Arts & Culture

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The vinyl revival: why students are ditching the streaming and returning to records

The vinyl revival: why students are ditching the streaming and returning to records

Amy Gwinnett examines vinyl’s comeback – share this article, and you could WIN a record player and LP of your choice!*

Picture the scene: you’ve met a guy, he’s cute, you’ve gone back to his. He’s a little pretentious, sure, but we’re at UCL so who isn’t. You go into his bedroom, ‘I’ll just put some tunes on’ he says, with a knowing look. He has stacks of records in his room. With a show of deliberation, he picks one up. He does not ask what you would like to listen to. With a flourish, he places the black shiny disk on his Lenco L85, and the needle dives into the groove with a soft tap. To no-one’s surprise, it is Kid A. Before he speaks, you can hear the words in your head, they fill the room, he opens his mouth, here it comes, it is too late to go back:

‘I only listen to vinyl, the sound is just way more organic‘.

He gets up half way through to turn the record over. You do not reach climax.

I jest, but there is a certain image associated with those that buy vinyl. The Real Music Fan (TM), who is above your streaming services and your pirate bay, who requires more from his aural experience than simply clicking play. Is this accurate? Or is it the disposable-incomed 40-something, who never really got on with this ‘Spotify thing’ and hasn’t quite come to terms with it not being the 90s anymore? The recently established Official Vinyl Top 40, for both singles (known as 7 inches, kids) and albums (or LPs, i.e. long players) is illuminating; this week there are only 5 albums in the top 40 that are by woman or bands that include women. There is a lot of Oasis, Stone Roses, Smiths etc., and a lot of reissues, suggesting that the nostalgia argument for the vinyl revival has some weight. However, that doesn’t necessarily mean it’s being bought by older people. The student market for vinyl is solid and ever-growing: considering the expense and the ease of streaming, why? When I spoke to some student vinyl enthusiasts, similar themes arose again and again.

Lily Martin, an illustration student from Plymouth said: ‘not to sound really cliche but I grew up being around records because my dad and my granddad both had really nice players and kept using them when I was little! I wasn’t really into them during school because I was a rebellious teen, but when I started college I got into the Beatles and stuff and realised my granddad had this amazing collection. I used to go round after college and play them and get them out at Christmas time so it holds a really nice feeling for me.’

Nostalgia, not for your own youth but for your parent’s or even grandparent’s was a common theme among people I spoke to, and it seems that having musically inclined families is one of the big factors in getting people into vinyl. Phyllida Jacobs, an English student here at UCL, explains, ‘I first got into vinyl after my mum gave me her old records, like a lot of Bowie and Elton John’.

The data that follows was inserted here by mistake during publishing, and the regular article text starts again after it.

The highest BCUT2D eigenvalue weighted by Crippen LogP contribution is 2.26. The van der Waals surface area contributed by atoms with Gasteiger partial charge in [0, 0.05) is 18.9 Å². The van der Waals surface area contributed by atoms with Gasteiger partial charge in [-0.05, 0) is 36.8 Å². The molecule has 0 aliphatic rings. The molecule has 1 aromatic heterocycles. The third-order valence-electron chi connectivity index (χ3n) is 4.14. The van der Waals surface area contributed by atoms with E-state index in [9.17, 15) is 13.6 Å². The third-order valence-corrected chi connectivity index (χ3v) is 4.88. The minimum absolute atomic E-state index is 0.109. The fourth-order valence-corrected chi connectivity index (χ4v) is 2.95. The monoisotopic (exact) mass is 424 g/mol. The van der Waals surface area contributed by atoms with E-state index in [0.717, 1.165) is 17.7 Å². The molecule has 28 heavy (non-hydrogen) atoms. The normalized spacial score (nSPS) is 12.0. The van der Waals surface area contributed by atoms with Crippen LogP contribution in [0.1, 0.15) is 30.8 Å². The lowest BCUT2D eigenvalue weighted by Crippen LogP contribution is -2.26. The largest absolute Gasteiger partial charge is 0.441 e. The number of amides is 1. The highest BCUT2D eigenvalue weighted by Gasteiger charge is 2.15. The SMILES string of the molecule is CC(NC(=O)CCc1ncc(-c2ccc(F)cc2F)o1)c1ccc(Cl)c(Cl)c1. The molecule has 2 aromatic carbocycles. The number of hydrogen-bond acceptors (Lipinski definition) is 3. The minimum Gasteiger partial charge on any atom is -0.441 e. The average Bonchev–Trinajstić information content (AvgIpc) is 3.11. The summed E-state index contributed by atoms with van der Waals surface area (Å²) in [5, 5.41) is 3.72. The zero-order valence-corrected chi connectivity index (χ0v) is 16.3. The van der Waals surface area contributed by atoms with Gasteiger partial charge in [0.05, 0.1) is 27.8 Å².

However, this doesn’t quite explain the gains vinyl has made specifically in recent years. Another common theory is that the transitory experience of modern music listening is prompting people towards the physical pleasure of vinyl; solid objects that you can own, stack, display… lick, if you were so inclined. ‘I think it’s just nice to have really, especially when you love a band so much you kind of want to own everything they make,’ says Lily. ‘A record just feels a bit more personal and real, like they recorded it straight onto this vinyl disk and you are hearing how they intended it to be heard’. And the record store experience is a valuable part of his physicality, as Phyllida says: ‘when so much of life is virtual – vinyl is very tactile. Also going to record stores and just looking is nice because you can chat to people about music and there’s an element of randomness you don’t get from, say, iTunes.’

Fandom and a desire to support the artist you love in more tangible ways were also big factors. ‘I got into it by buying a very limited Ben Howard record’ explained Jodie Harriet, from Plymouth, ‘cringe’, she hastens to add, ‘but it’s worth about £300, and then that was followed by a limited edition Keaton Henson record, and then by finding my favourites on eBay, and now I have a collection the size and height of a small table’. Tara Carlin, from UCL, also found that records were worth the expense: ‘what swayed me was the value for money of records – so you’d pay £18 for a record and get all these cool posters and a better sound whereas the CD would cost £10 so you’re not paying much more to get loads of treats’.

A question no doubt plaguing many a record shop owner is: is this boom sustainable? Well, streaming services certainly aren’t going anywhere, but even the decline in CD sales that we’ve seen over the past 10 years has started to bottom out, with a fall of only 3.7% last year, according to the Entertainment Retailers Association. It seems that physical formats are more durable than many predicted, but with vinyl that little bit extra special, a little more magical… so big and black and round and shiny… it offers an antidote to the instant gratification music consumption that reigns elsewhere. So, long live vinyl, not just for the hipster, or the retromaniac, but for everyone that’s ever loved a band or an album so much they wanted to hold it in their hands.

*If this article has got you lusting after some sweet, sweet vinyl then worry not – Pi is running a competition in conjunction with HMV to give away a rather snazzy Lenco L85 turntable and an LP of your choice from HMV’s Student Essentials (pick your fave here).

Just share this article on facebook and tag your housemates for a chance at winning!

Featured Image: Yanko Peyankov

Amy Gwinnett